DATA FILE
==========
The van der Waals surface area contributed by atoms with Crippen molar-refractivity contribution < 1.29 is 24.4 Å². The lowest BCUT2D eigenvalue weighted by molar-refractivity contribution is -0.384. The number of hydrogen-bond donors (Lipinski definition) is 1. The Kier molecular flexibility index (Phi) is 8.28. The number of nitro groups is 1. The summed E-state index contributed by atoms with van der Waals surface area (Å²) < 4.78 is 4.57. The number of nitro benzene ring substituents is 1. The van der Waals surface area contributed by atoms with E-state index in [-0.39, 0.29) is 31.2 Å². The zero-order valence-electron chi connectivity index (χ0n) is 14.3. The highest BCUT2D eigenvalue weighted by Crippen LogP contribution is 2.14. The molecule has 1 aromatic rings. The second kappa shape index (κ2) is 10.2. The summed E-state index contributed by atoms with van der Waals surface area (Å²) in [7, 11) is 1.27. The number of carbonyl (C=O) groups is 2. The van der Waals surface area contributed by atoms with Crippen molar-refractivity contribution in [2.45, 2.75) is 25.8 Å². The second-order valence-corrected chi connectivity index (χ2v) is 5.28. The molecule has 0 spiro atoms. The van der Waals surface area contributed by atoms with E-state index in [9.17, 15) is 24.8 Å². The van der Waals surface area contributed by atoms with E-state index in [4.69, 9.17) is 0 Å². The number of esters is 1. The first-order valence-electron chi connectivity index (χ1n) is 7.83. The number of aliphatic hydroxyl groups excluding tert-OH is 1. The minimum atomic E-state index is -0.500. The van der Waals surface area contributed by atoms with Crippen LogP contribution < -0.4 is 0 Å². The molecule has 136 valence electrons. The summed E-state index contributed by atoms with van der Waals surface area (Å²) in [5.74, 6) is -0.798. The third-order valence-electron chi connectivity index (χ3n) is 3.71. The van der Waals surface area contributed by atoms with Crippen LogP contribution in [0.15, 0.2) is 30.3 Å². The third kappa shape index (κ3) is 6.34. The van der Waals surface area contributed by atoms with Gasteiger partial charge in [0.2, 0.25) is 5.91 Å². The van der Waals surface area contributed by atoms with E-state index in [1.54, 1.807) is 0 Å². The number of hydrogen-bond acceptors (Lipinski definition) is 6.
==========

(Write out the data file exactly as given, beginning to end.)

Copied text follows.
The van der Waals surface area contributed by atoms with Crippen molar-refractivity contribution < 1.29 is 24.4 Å². The lowest BCUT2D eigenvalue weighted by molar-refractivity contribution is -0.384. The number of hydrogen-bond donors (Lipinski definition) is 1. The Kier molecular flexibility index (Phi) is 8.28. The number of nitro groups is 1. The summed E-state index contributed by atoms with van der Waals surface area (Å²) < 4.78 is 4.57. The number of nitro benzene ring substituents is 1. The van der Waals surface area contributed by atoms with E-state index in [-0.39, 0.29) is 31.2 Å². The zero-order valence-electron chi connectivity index (χ0n) is 14.3. The highest BCUT2D eigenvalue weighted by Crippen LogP contribution is 2.14. The molecule has 1 aromatic rings. The second kappa shape index (κ2) is 10.2. The summed E-state index contributed by atoms with van der Waals surface area (Å²) in [7, 11) is 1.27. The number of carbonyl (C=O) groups is 2. The van der Waals surface area contributed by atoms with Crippen molar-refractivity contribution in [2.45, 2.75) is 25.8 Å². The second-order valence-corrected chi connectivity index (χ2v) is 5.28. The molecule has 0 spiro atoms. The van der Waals surface area contributed by atoms with E-state index in [9.17, 15) is 24.8 Å². The van der Waals surface area contributed by atoms with E-state index in [4.69, 9.17) is 0 Å². The number of esters is 1. The first-order valence-electron chi connectivity index (χ1n) is 7.83. The number of aliphatic hydroxyl groups excluding tert-OH is 1. The minimum atomic E-state index is -0.500. The van der Waals surface area contributed by atoms with Crippen LogP contribution < -0.4 is 0 Å². The molecule has 136 valence electrons. The summed E-state index contributed by atoms with van der Waals surface area (Å²) in [5.74, 6) is -0.798. The third-order valence-electron chi connectivity index (χ3n) is 3.71. The van der Waals surface area contributed by atoms with Crippen LogP contribution in [0.15, 0.2) is 30.3 Å². The third kappa shape index (κ3) is 6.34. The van der Waals surface area contributed by atoms with Gasteiger partial charge in [0.2, 0.25) is 5.91 Å². The van der Waals surface area contributed by atoms with E-state index in [1.54, 1.807) is 0 Å². The number of hydrogen-bond acceptors (Lipinski definition) is 6.